I have a wonderful anecdote about a recent OU graduate with a ton o’ global moxie. I would like to share it with you by way of illustration. (I haven’t asked for her permission to use her name, so let’s call her Opal.)
Opal studied abroad in Arezzo with the OU in Arezzo program last fall. She graduated from OU in December. Opal was very engaged in her Italian experience! She really wanted to find a job in Los Angeles in the industry (entertainment industry), like about 3 million other people. Opal had a great resume of internships that made sense and aligned with her interest in production and film. I was in touch with Opal by Skype and email, talking about her resume and her cover letter, helping her create language around her experience and creative passion that would speak to prospective employers.
Yesterday, she told me she had been hired as a full-time production assistant for a well-known television series (“The Amazing Race”) – one of just ten full-time staff members. Everyone else working on the show is a temp or contractor. Opal related how well her interview went because she was able to talk at length, and thoughtfully, about her experiences abroad. She said that she and the hiring manager really connected on this point, and the interview veered into about twenty minutes of personal chat about living and working abroad. She was proud of her recent study abroad experience, and I can just see her emanating enthusiasm in some Los Angeles office.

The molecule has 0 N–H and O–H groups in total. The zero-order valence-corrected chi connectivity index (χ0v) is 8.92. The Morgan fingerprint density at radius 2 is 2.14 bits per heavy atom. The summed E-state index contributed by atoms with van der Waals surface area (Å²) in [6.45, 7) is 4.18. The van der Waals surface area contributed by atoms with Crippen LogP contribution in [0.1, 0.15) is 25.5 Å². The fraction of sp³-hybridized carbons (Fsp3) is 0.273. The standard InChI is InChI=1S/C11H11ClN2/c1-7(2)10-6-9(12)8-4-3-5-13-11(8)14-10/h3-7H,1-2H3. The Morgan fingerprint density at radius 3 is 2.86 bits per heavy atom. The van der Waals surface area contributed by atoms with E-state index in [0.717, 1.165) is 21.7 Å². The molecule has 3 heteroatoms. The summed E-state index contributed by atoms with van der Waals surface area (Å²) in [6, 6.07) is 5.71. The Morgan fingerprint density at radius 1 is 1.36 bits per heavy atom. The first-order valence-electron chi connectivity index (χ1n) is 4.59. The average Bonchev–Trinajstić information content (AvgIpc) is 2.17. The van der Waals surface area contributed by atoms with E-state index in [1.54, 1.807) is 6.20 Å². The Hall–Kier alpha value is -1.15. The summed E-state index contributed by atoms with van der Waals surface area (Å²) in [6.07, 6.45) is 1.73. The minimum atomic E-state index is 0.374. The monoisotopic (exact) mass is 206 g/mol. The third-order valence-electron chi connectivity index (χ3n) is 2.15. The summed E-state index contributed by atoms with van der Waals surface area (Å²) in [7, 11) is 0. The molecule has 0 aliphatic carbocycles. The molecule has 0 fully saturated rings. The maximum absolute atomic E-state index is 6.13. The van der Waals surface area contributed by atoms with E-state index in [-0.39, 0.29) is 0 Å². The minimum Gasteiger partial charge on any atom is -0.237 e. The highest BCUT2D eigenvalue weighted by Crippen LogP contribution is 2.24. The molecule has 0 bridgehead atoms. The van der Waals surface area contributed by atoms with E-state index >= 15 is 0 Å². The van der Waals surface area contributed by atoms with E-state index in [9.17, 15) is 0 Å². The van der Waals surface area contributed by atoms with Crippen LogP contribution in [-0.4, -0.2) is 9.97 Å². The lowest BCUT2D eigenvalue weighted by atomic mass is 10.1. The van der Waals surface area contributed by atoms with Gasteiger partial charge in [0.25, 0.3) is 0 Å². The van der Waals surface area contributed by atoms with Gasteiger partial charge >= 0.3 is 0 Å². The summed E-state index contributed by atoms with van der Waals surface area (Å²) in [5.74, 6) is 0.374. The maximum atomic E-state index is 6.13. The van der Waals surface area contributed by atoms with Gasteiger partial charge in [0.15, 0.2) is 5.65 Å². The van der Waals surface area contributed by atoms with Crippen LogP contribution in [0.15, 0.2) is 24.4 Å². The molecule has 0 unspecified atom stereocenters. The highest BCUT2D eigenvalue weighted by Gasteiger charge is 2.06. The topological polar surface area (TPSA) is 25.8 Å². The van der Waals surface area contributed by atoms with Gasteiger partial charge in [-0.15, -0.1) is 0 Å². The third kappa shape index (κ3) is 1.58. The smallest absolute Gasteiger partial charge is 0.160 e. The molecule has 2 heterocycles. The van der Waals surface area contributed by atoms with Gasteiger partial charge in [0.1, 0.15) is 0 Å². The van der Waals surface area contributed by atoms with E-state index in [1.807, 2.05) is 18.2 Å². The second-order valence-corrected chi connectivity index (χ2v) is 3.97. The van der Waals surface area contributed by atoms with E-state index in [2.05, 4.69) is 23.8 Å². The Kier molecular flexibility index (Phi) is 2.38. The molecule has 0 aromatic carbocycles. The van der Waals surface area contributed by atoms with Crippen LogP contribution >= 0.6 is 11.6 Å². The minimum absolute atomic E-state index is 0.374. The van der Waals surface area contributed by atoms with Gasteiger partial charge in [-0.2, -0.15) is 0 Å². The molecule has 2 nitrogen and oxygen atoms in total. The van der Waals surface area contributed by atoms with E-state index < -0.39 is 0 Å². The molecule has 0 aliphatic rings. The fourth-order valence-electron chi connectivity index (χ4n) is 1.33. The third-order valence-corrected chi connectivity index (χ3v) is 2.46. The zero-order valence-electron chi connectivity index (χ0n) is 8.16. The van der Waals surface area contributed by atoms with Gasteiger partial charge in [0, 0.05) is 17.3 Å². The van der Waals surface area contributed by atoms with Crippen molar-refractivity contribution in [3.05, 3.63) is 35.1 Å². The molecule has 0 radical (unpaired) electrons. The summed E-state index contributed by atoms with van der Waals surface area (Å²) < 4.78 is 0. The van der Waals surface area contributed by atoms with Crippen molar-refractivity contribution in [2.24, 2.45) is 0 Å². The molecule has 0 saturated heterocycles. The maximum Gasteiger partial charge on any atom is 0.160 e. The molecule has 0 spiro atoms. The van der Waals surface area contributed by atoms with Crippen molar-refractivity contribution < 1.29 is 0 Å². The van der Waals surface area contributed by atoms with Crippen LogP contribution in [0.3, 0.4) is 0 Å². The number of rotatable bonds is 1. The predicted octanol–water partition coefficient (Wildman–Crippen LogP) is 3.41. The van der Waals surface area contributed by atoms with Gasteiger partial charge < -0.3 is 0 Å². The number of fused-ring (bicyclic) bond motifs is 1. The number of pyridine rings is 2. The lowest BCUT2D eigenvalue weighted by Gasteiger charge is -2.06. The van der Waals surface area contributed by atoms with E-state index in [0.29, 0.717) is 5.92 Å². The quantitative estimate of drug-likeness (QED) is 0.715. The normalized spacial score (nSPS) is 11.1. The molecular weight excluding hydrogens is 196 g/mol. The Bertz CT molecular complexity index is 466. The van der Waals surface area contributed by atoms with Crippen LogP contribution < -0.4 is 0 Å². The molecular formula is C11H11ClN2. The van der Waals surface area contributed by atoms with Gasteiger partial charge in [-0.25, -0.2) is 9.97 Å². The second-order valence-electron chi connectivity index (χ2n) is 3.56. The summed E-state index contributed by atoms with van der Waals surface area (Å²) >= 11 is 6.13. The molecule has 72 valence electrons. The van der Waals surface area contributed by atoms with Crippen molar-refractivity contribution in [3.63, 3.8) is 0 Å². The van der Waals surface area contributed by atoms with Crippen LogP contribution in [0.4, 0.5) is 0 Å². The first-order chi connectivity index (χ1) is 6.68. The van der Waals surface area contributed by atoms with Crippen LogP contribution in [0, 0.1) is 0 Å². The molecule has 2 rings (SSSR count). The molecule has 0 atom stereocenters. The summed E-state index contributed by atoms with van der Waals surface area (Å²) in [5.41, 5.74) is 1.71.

The point here is this: Opal had had great experience so far, and a sharp resume. But it was her ease talking about living abroad that helped that hiring manager really connect with her, and see her passion for learning and exploring.
You might be well-qualified for a job, both on paper and in person, and have the skills necessary to do it well. In fact, I think that this is true of everyone. But what sets you apart? You’re never the only person applying for a job, and if you were, ummm … maybe you shouldn’t be. Many people have your skills and interests. But remember – most hiring managers look at 10-200 applications for every position they hire. Stand out. Have that energy. Be memorable. Talk about your international experience as something integral to who you are (it is), as something that has helped form your professional identity (it has). Those hiring managers are tired of reviewing lackluster applications. Honestly, they would like to talk to someone who not only has skills, but who lights up when they’re excited about something. Because that is just the kind of energy that every hiring manager wants to see on the job. You know, the work that they pay you to do. Do it with style. Be international. Bring it.
Opal, good luck in LA! I knew you could do it!